Five Reasons to Buy Farm Fresh Eggs

March 31, 2018


The backyard chicken trend is growing, and a quick scan through any homesteading hashtag on social media is evidence enough that people are pretty excited about providing their own eggs.  But if you don’t raise your own chickens, you may wonder if there is a difference between the carton you can pick up at the grocery store and the ones being raised locally.


In the modern day era of convenience you can choose to buy eggs at a huge grocery store, box store, or even the corner gas station.  Or, you can choose to buy them at a farmer’s market, health food store, or from your neighbor down the road.  The second set of options opens the door to eggs that have had a shorter path from the farm to your plate, and to eggs that have been produced by free-range pastured birds.  This set of options is also going to be more expensive.   


So, is it worth it? 


We think so.  Here are our Five Reasons to Buy Farm Fresh Eggs

  1. They’re beautiful.  We recently published a photo of a farm-fresh egg yolk next to a grocery store egg yolk, and the difference in color was so vivid it became one of our highest engagement posts!  The reason behind this may be that farm-fresh eggs are higher in beta-carotene, an antioxidant that has a reddish-orange pigment and is later converted to vitamin A (see nutritional value, #2).  But the inside of the egg is just one aspect of their beauty.  Farm-fresh eggs can also come in a variety of colors on the outside – from brown to bluish-green.  Who needs to dye Easter eggs when you can get this kind of variation straight from the chicken?


  2. They may be healthier.  While many claims are made about the superior nutritional quality of free-range eggs, I prefer to go to the scholarly research to see if any of it is backed up.  A 2008 study by Mother Earth News found that free-range eggs had 50% less cholesterol than store-bought eggs and were richer in beta-carotene and Vitamin E, but that study is sometimes criticized because it did not control for a number of other variables.  A 2011 article published in Poultry Science attempted to control for other factors by producing all of the eggs in a controlled experiment.  They found that cholesterol levels were similar.  However, this same study did find that hens who had free-range access produced eggs with higher levels of Omega 3 Fatty Acids.    A 2013 study by the Institute of Agricultural and Natural Sciences found that free-range hens produced eggs that were three to four times higher in Vitamin D than hens who were kept inside.  The higher beta-carotene levels in farm-fresh eggs may also contribute to the nutritional value and benefit the immune system.  Nutrition can also be impacted by age, and the eggs you buy in the store may have been sitting there for a while or have spent a long time in transport.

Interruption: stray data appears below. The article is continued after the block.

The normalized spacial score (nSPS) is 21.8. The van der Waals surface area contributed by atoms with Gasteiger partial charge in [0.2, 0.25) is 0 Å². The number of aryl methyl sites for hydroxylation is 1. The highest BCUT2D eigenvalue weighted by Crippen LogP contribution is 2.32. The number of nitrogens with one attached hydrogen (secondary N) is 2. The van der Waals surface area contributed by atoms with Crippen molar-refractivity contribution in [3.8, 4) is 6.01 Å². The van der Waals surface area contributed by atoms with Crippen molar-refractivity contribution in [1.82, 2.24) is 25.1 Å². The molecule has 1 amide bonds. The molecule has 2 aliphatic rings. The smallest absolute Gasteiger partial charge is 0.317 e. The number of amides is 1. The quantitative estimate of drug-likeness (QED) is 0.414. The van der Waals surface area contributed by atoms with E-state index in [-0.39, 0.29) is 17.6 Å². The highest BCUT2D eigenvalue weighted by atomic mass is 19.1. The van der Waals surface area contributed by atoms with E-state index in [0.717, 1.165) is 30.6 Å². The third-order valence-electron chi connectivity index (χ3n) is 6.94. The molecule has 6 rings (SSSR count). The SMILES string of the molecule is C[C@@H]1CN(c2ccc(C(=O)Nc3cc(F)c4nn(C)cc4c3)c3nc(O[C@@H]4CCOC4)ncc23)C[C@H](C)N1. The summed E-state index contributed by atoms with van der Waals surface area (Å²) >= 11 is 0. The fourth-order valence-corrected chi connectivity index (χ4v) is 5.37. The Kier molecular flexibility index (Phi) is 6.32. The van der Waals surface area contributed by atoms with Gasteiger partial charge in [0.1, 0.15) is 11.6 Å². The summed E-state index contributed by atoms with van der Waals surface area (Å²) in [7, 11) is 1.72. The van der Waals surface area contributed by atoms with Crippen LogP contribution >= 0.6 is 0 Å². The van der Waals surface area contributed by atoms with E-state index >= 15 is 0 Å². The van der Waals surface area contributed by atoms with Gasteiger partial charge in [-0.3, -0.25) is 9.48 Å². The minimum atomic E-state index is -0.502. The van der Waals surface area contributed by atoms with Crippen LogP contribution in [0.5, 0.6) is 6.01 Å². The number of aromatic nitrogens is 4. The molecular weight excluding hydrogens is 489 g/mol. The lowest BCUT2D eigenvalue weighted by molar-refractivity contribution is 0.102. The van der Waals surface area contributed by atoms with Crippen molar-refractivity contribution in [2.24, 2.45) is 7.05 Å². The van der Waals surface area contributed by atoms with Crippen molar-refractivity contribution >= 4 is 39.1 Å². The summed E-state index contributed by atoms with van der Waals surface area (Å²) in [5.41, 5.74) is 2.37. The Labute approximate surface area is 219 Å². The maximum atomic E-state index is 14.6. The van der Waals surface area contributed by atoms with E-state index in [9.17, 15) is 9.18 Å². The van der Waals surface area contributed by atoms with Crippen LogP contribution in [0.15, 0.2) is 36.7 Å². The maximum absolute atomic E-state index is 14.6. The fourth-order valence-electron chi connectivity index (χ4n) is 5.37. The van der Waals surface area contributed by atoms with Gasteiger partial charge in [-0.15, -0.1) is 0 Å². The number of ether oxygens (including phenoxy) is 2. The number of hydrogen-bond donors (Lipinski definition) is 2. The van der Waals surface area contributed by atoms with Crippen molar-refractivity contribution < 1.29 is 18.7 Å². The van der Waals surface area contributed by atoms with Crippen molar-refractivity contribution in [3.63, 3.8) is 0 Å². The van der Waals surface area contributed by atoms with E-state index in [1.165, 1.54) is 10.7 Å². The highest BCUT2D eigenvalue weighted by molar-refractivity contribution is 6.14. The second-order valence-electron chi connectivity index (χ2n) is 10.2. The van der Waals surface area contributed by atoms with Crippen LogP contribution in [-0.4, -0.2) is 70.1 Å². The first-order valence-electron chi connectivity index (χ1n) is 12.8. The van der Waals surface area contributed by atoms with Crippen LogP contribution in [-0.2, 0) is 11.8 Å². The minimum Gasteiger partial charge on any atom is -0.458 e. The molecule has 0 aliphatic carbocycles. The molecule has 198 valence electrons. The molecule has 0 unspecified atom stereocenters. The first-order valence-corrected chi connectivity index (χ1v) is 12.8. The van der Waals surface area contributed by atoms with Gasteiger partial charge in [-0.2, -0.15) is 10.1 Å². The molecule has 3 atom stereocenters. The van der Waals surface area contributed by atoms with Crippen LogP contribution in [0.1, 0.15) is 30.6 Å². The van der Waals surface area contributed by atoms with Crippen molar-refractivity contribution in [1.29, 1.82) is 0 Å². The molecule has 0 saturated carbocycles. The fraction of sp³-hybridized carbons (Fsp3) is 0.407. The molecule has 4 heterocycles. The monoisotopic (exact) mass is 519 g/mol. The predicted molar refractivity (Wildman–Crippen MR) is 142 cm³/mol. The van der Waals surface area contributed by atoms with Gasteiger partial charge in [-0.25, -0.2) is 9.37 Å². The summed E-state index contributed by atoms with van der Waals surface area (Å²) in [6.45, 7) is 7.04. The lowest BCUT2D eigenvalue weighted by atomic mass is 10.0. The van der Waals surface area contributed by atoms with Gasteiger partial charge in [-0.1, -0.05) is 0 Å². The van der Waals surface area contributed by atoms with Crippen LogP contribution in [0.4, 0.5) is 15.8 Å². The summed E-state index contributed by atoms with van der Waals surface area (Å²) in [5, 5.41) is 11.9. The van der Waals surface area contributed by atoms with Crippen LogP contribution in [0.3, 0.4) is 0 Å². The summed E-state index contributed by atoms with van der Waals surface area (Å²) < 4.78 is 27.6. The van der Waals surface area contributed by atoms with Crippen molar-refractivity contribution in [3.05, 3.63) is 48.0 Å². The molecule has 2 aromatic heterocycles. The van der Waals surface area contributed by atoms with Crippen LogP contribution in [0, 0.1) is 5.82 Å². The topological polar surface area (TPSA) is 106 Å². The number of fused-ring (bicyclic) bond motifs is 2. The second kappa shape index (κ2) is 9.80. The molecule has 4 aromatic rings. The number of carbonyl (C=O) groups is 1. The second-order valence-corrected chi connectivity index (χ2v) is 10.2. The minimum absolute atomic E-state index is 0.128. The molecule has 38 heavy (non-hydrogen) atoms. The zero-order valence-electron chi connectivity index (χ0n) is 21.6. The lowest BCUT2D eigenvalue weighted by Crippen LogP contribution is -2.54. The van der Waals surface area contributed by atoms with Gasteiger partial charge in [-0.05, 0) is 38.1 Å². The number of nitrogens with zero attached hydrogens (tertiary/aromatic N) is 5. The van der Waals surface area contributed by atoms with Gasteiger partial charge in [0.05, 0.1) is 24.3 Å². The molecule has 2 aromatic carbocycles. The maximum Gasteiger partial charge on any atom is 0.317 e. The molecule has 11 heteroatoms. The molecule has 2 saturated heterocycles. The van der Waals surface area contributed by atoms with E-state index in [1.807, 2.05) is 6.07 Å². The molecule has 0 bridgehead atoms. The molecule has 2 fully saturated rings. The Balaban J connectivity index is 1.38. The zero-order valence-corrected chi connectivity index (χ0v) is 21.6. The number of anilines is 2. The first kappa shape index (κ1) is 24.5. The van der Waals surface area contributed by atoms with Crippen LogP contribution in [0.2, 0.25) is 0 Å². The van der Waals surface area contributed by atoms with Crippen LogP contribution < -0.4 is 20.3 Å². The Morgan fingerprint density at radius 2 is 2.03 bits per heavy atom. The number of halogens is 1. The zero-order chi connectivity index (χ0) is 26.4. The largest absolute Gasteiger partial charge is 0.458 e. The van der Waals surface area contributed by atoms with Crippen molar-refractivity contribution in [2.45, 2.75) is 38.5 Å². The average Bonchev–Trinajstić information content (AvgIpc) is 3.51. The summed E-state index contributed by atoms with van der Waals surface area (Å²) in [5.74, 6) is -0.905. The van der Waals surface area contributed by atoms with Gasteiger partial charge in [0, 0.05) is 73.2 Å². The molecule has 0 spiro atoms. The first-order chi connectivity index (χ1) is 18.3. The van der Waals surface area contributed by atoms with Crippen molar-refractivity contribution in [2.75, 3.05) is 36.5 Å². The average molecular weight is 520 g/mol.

3. Your money stays local.  One need only look to the huge local food movement to understand the value of purchasing from a local farmer or neighbor.  I won’t get too deep into economics here (you can read more at, but let me ask this question: If you could give $5 to a local farmer who would then spend their money in your local community and benefit another local business or $3.99 to a big box store knowing that whoever raised those eggs only gets a portion of it, what would you choose?

  4. They may taste better (to you).  OK, this one’s a little harder to prove because it’s always possible that the flavor factor is also impacted by how good we feel about buying eggs from our local farm, or how pleasingly orange they look to our eye (read about a fun experiment on but there is some evidence that the taste and texture of a local egg is more pleasing – perhaps because the yolks may be thicker or creamier.  And gosh darn it, if they taste better to you then I say enjoy it!  There’s nothing wrong with letting the visual and textural value of a meal influence how you feel about it.

  5. You’re creating community.  If the crazy chicken ladies hashtag on Instagram is any indication of the community being built around chickens and eggs, then it is one large community.  But you don’t have to raise your own chickens to participate in the fun.  Any time you buy from a farmer you get to see where your food comes from, how the animals are raised, and what goes into producing that food.  When our neighbor’s ladies started producing again this spring there was a flurry of beautiful photos and more reasons to knock on each other’s door.  Just like breaking bread is one of the best ways to get to know your neighbors, trading spinach for eggs can create a bond you might not otherwise find. 

    Photos courtesy of Paula Rupp, Greener Pastures Farm (our neighborhood egg producer!)


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